If you ask me what word describes my generation the best, in the blink of an eye, I will say misjudged. Yes, the generation that precedes us misjudges more often than not. They have put labels on us, before understanding or giving us the time to show our true potential. They call us irresponsible, arrogant, emotionless, selfish, lazy, aimless, lost, and basically all negative things that can come to anyone’s mind. A line by our elders that all of us have heard innumerable times is “Aaj kal ke bachche”. And it is always said in a rather taunting tone.
I urge all you parents, grandparents, uncles and aunties to take a look at what your kids are doing, what your neighbor’s kids are doing. Talk to them, ask them what their dreams are, about their opinions, a little about their aspirations, their hopes, and their plans. Do not impose on them your plans about their future, but rather ask what they would like to do, instead.
I can say with conviction that my generation and the “kids these days” have more influential ideas than you give them credit for. These folks out there, whom you belittle every now and then, are smart, intelligent, loving and caring. Did you ever care what is happening to people in Afghanistan or Syria? Or about the environmental degradation that your generation has caused in the name of development? Or about millions of kids suffering from depression? And even if you did care, did you do anything to solve these issues? Did you speak up about them? My generation does.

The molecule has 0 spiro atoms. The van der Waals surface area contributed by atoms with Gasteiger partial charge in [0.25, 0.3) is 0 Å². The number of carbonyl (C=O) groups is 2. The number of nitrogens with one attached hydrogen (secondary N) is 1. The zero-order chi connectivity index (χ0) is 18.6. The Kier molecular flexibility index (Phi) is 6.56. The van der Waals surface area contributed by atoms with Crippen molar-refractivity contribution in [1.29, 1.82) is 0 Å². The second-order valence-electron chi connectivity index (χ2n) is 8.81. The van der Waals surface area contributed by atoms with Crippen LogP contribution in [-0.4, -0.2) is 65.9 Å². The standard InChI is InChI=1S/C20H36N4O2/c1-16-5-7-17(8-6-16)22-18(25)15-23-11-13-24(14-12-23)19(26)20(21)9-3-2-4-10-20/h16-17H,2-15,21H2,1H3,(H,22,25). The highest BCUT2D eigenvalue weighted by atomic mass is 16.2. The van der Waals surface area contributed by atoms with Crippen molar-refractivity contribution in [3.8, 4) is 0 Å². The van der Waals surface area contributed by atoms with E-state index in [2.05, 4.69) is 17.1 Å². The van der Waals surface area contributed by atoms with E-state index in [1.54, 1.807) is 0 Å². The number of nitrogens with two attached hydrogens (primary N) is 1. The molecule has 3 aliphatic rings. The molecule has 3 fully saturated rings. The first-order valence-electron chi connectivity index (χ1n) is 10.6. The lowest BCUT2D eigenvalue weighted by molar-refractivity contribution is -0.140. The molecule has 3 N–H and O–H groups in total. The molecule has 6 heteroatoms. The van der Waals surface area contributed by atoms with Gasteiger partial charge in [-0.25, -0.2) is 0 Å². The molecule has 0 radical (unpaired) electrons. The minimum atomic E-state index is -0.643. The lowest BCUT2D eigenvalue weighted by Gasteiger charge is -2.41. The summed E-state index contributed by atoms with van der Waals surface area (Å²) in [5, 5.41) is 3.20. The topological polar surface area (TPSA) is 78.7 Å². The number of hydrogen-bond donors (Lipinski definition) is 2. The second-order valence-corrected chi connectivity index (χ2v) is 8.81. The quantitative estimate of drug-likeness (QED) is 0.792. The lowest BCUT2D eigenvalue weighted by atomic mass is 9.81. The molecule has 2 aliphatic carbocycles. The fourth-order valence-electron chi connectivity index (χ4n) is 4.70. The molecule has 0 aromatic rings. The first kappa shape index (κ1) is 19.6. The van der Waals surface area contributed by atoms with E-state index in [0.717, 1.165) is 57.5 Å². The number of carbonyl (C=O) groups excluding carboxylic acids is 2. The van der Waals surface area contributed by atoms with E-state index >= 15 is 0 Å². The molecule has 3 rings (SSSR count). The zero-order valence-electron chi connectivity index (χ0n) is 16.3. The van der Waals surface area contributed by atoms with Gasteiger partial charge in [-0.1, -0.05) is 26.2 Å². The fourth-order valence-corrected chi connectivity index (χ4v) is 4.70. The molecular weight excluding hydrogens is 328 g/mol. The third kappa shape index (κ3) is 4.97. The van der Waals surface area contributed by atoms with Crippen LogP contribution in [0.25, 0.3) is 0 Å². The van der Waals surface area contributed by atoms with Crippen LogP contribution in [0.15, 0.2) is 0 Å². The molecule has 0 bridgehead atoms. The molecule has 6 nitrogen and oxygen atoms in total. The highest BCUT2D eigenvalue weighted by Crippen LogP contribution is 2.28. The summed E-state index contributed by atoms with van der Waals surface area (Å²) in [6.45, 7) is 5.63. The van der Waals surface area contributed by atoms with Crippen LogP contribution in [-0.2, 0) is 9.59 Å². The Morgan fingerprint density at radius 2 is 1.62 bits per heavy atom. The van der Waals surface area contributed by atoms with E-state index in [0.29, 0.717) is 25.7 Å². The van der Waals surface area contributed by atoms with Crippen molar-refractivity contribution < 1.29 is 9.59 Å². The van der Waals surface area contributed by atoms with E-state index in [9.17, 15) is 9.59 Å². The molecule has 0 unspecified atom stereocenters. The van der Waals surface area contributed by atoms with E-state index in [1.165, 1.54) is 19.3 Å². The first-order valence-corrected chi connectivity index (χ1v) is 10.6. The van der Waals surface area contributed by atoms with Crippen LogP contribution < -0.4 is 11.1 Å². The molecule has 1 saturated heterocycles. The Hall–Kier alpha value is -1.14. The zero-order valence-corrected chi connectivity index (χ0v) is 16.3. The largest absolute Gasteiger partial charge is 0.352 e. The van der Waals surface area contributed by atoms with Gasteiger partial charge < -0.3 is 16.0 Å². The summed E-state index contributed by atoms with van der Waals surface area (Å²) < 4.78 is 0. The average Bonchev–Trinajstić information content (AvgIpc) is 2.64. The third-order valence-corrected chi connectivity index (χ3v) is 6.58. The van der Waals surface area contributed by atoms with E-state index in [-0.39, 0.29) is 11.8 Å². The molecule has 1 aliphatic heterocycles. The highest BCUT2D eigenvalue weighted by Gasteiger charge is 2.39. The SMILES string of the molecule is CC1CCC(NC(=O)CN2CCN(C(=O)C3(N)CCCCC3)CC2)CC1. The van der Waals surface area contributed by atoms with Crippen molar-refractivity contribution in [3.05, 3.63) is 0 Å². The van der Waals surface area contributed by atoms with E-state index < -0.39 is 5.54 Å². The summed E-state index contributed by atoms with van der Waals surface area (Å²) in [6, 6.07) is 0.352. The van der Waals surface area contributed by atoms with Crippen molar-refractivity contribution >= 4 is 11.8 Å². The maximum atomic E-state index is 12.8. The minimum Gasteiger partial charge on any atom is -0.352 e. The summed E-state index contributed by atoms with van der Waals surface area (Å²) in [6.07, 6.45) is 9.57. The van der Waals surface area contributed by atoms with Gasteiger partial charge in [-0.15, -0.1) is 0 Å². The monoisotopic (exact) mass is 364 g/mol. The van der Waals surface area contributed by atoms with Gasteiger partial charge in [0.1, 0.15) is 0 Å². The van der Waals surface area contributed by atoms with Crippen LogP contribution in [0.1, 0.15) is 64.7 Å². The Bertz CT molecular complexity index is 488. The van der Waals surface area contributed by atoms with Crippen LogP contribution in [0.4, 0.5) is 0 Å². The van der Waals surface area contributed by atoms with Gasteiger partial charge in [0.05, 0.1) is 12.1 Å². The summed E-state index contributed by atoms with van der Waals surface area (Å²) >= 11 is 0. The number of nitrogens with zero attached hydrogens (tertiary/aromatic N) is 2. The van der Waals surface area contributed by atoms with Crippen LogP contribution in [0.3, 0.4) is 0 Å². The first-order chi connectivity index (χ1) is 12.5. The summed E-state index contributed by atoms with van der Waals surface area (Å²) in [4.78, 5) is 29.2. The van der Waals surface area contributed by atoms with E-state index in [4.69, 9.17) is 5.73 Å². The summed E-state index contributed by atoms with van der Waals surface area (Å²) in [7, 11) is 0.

The generation whom you call irresponsible and emotionless is working on real time problems. They are bringing up issues faced by LGBT community that you fear to speak about. The youth is fighting against gender inequality that is deep rooted in our culture. They are making the world become more global. You say we have forgotten our culture? If only you would stop forcing your kids to become engineers or doctors would you see writers, poets, artists and actors, who are striving hard to revive the rich culture that is lost.
We love an Italian dish as much as we enjoy spicy Indian food. Lehenga choli or shorts, we carry both with equal grace. It’s a global world. Stop judging our patriotism by the food we eat or the clothes we wear.
Look around, and you will find nine-year-old writers, ten-year-old environmentalists, eleven-year-old social activists, twelve-year-old entrepreneurs, thirteen-year-old coders. So much potential, enthusiasm, creativity, sensitivity, and all you choose to call us is aimless?
You are damn right when you label us as impatient. Because we know that the world is fast changing, and all we have is this one tiny life to make a difference, to leave behind a better world for our future generation. We are not scared of relationships. We just don’t want anyone to impose it on us. Things like love, care, affection and satisfaction take a time to develop. And we are in no hurry. Our generation does not always use social media to hit like or swipe right or gain popularity. We use it to connect, to stay in touch with old friends, new friends, with kith and kin. The media today spreads awareness, generates curiosity about new things, shares the good so as to bring down the negativity.
So next time, before you throw an adjective on this ‘Unsanskari’ generation, take out an hour from your busy schedule to sit down for a chat with them and I can assure you, the wall of stereotypes that you have built will shatter down.
“The Misunderstood Generation” has been edited by Aashna Kanuga